• Campers asking for something to be passed to them at the table, rather than just reaching for it.
• Manners become much more obvious, not only at mealtime but during activities and generally throughout the day.
• Empathy develops, as campers learn to respect each other and try to put themselves in another’s place.
I’ve watched as campers have noticed another who seems a bit shy, not really participating in an activity, and who have invited the individual to join them.
I’ve watched as a camper goes to sit and talk with another who seems upset or withdrawn.
I won’t say there is never any teasing, nor that there aren’t cliques that form. But the staff does an excellent job of being aware of these and nipping things in the bud, encouraging more positive and inclusive behaviour.
I’ve seen campers arrive at Camp shy and reticent, trying their best to stay on the periphery of things, only to find themselves getting more and more involved to the point where, on the last day, they can truly say they enjoyed camp.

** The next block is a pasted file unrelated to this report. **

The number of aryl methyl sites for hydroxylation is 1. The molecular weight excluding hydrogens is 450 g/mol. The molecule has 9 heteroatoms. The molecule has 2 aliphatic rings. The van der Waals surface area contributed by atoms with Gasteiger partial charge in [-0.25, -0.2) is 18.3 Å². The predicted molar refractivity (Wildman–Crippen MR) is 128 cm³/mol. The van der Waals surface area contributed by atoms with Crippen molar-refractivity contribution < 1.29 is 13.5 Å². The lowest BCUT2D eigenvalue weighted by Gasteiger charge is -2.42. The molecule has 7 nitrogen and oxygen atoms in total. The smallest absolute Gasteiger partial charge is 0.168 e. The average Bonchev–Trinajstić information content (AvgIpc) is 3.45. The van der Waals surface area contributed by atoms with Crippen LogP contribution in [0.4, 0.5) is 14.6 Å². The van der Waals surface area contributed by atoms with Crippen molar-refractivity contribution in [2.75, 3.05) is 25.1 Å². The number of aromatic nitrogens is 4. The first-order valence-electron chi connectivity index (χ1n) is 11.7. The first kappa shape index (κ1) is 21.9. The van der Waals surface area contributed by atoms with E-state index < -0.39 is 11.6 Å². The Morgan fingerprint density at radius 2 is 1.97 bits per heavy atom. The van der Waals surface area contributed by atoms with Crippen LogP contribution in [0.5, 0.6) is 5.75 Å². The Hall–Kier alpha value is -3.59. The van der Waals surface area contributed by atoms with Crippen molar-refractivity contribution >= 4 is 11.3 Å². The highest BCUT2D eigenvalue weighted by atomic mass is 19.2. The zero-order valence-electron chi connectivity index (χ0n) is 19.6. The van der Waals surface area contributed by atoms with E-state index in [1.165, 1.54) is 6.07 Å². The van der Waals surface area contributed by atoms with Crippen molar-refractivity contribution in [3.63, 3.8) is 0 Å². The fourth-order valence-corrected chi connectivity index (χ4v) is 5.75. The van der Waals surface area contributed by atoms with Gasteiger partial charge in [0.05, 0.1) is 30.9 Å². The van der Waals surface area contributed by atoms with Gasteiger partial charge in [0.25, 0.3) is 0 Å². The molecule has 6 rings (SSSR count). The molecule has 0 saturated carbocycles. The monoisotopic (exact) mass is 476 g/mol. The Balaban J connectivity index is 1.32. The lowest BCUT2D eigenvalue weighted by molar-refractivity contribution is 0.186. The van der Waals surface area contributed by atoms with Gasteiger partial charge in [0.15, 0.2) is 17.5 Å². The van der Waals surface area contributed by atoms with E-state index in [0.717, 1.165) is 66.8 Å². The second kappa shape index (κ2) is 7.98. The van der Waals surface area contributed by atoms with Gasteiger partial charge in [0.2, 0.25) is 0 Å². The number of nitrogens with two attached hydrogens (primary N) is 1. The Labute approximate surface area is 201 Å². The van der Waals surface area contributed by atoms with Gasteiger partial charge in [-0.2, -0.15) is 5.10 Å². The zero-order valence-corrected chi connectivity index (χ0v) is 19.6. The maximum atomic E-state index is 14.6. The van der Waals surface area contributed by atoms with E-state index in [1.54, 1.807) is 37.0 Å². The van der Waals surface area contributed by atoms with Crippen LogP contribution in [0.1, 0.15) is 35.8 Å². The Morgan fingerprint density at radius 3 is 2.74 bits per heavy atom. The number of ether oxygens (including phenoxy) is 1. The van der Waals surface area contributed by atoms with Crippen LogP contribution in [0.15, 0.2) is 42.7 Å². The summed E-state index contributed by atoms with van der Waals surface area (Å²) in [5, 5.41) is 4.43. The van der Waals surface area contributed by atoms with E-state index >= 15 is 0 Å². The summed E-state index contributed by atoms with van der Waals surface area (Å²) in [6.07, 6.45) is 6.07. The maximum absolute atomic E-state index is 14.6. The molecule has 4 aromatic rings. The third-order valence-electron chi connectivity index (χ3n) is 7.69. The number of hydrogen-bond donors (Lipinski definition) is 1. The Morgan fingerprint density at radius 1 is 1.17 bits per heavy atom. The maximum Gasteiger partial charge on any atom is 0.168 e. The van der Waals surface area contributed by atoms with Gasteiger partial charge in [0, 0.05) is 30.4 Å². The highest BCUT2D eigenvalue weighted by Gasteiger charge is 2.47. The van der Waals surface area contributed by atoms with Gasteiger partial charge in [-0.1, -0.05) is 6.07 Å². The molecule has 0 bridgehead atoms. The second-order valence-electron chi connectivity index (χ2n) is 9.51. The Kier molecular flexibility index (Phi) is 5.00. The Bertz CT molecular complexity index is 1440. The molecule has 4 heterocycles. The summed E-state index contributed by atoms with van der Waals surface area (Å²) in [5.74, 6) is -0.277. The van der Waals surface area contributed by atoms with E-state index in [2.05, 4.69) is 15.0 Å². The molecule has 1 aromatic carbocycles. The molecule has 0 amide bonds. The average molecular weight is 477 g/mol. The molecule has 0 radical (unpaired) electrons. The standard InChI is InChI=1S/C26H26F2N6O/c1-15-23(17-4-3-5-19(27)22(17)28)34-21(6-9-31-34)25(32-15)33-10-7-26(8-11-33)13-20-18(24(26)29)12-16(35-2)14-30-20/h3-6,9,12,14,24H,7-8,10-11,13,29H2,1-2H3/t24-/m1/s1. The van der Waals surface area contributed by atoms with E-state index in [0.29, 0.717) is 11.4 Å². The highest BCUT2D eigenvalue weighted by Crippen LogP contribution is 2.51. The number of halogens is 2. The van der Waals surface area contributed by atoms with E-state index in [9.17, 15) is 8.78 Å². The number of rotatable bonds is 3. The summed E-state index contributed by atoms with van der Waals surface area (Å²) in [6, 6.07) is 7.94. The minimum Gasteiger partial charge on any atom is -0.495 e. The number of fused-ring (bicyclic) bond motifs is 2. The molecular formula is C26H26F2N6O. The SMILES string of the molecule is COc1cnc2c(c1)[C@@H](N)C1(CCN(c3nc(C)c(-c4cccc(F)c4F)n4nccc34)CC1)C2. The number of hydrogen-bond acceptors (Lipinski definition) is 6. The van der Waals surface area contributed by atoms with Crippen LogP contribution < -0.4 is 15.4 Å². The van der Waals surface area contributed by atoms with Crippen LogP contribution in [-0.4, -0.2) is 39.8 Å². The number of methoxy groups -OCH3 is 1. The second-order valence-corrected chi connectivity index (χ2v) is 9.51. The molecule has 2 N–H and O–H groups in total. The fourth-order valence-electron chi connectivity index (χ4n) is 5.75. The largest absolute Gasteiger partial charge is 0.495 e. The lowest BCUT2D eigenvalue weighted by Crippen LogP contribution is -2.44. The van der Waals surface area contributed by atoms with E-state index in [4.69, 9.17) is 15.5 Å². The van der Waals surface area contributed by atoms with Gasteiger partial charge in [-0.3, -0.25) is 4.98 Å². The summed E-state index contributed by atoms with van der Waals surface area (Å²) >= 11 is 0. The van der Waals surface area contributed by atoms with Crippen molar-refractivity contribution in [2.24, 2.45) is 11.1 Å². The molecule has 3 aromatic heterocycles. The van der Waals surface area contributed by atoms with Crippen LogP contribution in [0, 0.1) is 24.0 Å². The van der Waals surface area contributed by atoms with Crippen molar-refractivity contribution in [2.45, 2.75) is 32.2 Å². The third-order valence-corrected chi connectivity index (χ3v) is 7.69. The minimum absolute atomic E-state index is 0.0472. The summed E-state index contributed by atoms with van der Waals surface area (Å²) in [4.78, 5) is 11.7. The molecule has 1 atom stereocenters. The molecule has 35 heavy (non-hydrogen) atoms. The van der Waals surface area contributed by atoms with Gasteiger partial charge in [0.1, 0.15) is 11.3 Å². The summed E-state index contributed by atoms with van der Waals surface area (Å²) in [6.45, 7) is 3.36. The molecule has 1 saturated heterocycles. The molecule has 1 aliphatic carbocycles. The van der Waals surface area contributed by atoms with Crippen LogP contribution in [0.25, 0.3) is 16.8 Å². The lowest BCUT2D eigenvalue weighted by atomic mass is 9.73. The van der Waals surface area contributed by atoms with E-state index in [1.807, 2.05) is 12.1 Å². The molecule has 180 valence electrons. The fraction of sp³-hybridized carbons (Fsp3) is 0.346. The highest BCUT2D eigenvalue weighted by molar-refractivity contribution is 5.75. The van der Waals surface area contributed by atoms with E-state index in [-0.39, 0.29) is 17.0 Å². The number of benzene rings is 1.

As I said, for some, it can be a life-changing experience.
A fair number of our campers are referred by various social service agencies, and are children who really need the time at Camp. They may be in foster care, or may just have a tough home life.
Once they are at Camp, they find they are the same as every other kid there; they find that they can just go ahead and be a kid and enjoy themselves with the others.
The hard part for me, with these kids, is that you’d like to see them come back the following year, but often most the agency has a limited budget and there is a waiting list of kids who want to come to Camp.
Still, I know we’ve given every camper the best possible experience we could, and I believe it is a memory that will last them a lifetime.
I mentioned earlier that camp is not just for the kids.
The young people and adults who work at Camp — again, whether as volunteer or paid staff — receive as much benefit from their time at Camp as do the children.